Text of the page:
The Life Makers Foundation, as an example, included in its administrative construction Maj. Gen. Mohsen al-Noamani, who beforehand served as minister of native growth, and Amr Ezzat Salama, a former minister of upper schooling. The appointments got here after the inspiration sacked Islamic preacher Omar Khaled in a bid to separate non secular preaching and growth exercise.
It appears the Egyptian authorities can also be working to dismantle any charity that might be a gate for political Islam.
The Egyptian judiciary is presently wanting right into a lawsuit calling for the dissolution of the Ansar al-Sunnah al-Muhammadiyah Group and Al-Shareyah Association, probably the most well-known Salafist organizations in Egypt that had been established a century in the past.
Abdel Nasser al-Banna, media adviser on the Life Makers Foundation, advised Al-Monitor, “Our group is involved in development initiatives set by the state but also implements its own activities on the side under the state’s supervision.”
“The state has recently set a strict control policy on donations. Contributions are now collected only through a permit from the Ministry of Social Solidarity and under the Central Auditing Organization’s supervision. Even procurements made by charities such as livestock, medical devices or any other purchases are done through government committees,” he added.
“Political Islam’s control over charitable work in the past was one of the main reasons for its spread in poor villages and areas, which explains the popular support for these religious movements for years. The state could not be present in these communities except through civil work. This is why it began to [work with] charitable organizations to achieve development initiatives and provide support to citizens,” Banna stated.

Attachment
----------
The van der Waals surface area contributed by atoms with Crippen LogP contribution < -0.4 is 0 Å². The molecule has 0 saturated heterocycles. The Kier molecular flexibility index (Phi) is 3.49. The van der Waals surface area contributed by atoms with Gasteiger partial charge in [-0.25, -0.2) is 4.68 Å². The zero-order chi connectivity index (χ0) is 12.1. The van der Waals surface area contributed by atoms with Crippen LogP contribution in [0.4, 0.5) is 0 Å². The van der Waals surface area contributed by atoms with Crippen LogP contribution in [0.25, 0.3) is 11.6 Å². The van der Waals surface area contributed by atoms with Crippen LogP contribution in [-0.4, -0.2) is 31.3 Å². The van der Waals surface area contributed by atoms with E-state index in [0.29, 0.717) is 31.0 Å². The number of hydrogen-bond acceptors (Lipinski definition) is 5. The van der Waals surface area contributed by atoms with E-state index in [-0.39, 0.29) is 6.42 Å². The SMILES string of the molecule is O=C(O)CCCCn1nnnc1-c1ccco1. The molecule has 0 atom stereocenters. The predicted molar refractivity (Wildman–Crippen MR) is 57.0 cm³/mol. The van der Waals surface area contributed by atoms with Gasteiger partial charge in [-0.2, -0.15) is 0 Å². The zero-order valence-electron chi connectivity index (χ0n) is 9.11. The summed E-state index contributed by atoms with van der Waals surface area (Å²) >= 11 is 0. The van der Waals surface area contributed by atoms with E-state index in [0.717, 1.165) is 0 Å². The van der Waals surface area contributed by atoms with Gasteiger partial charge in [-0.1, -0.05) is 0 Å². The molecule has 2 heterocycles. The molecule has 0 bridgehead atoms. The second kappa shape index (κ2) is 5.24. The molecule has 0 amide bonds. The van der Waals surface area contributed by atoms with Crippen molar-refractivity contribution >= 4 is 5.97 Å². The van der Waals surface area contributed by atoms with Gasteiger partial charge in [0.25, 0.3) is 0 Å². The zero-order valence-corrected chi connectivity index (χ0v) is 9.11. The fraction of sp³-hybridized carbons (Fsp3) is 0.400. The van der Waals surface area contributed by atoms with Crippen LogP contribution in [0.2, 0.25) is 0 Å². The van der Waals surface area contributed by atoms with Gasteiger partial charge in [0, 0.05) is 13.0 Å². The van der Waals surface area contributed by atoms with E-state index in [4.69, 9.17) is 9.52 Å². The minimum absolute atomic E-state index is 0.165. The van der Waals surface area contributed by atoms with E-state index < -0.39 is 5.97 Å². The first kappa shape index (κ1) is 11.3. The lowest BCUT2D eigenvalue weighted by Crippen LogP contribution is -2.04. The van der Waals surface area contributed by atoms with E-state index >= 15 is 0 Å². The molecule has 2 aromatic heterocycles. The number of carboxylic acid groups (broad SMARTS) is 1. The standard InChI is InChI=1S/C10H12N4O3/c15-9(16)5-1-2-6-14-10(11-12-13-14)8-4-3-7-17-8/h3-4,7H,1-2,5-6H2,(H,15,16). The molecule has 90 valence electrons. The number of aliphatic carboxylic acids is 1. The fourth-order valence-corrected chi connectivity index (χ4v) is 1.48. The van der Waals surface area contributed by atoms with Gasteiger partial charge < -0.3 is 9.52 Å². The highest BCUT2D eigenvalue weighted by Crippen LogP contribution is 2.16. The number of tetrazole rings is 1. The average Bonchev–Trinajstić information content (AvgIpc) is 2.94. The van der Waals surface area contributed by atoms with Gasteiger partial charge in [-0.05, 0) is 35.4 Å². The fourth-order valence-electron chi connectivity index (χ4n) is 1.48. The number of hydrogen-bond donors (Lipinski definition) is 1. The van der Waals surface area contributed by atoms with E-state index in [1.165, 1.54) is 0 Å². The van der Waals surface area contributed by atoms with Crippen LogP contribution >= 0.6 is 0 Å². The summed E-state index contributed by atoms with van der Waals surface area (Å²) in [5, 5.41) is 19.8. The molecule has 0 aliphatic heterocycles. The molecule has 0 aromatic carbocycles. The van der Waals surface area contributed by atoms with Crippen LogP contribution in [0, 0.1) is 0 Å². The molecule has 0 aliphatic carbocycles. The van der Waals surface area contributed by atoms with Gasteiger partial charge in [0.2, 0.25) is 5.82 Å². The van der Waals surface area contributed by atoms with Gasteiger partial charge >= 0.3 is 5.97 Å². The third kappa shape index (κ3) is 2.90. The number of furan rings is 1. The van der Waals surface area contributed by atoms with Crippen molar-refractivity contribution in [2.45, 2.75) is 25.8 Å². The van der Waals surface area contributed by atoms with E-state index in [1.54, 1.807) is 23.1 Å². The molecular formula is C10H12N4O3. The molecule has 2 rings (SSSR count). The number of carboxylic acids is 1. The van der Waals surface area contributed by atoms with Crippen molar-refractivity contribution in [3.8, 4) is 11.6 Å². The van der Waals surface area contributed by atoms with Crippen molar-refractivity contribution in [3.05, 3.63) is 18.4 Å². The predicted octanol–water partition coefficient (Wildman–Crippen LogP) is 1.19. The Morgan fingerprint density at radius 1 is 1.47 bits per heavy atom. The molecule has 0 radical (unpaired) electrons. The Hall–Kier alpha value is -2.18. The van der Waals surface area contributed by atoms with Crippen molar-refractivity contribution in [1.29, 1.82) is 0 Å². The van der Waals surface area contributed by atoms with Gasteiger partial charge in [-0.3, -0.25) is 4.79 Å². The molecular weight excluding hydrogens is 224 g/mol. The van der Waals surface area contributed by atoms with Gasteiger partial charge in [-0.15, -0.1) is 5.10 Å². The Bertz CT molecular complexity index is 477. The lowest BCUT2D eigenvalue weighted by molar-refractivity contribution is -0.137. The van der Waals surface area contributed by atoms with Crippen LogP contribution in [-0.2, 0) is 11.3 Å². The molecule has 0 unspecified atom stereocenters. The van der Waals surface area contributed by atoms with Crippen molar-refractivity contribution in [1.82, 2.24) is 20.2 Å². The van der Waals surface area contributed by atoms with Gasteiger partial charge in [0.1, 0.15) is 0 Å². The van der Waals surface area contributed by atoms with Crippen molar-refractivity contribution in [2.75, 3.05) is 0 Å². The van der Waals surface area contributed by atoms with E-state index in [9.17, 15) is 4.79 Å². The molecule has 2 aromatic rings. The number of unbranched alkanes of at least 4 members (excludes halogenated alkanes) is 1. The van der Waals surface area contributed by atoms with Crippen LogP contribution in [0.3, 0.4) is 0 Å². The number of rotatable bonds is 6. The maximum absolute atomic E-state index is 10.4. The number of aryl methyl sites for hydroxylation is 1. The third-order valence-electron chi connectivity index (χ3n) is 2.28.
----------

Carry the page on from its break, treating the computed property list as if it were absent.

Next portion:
In a speech on the International Day of Charity on Sept. 5, Minister of Social Solidarity Nivine el-Kabbag summarized the partnership between the state and NGOs, saying, “The Egyptian civil society has transformed from providing aid to individuals and households into institutions that plan and work in cooperation with state agencies.”
However, Issam Adwi, a growth professional and former adviser to the Ministry of Social Solidarity, advised Al-Monitor, “Civil charitable work cannot be a substitute for social protection policies, but it could support [these policies] in a transitional period. Charity work is still needed to cover severe poverty cases, but it will come to an end after the implementation of development programs that are not limited to the distribution of food and medicine only.”
He added, “Most of the time, charity organizations and the state have the same goals, namely fighting poverty and unemployment and improving the education and health sectors. But these goals can only achieve social justice if there is, in parallel, a plan to deal with the root of the problems instead of merely fighting the symptoms.”
Adwi stated, “There is still a need for a suitable environment that gives charity associations a degree of independence in decision-making,” explaining that “after the new NGO law [was enacted in 2019], it was necessary for the associations to change a few internal things such as appointing boards of trustees and electing boards of directors.”
“These structural changes, however, should be an internal decision and not dictated by the government, which must create a good climate for civil work without seeking to establish and manage charitable associations,” he stated.
The civil charitable work might have drastically contributed to supporting 1000’s of poor households in Egypt’s villages and hamlets, however these efforts nonetheless want a broader scope that the federal government is making an attempt to develop now by way of presidential initiatives for growth, the success of which additionally relies on the continuation of monetary stream from donations.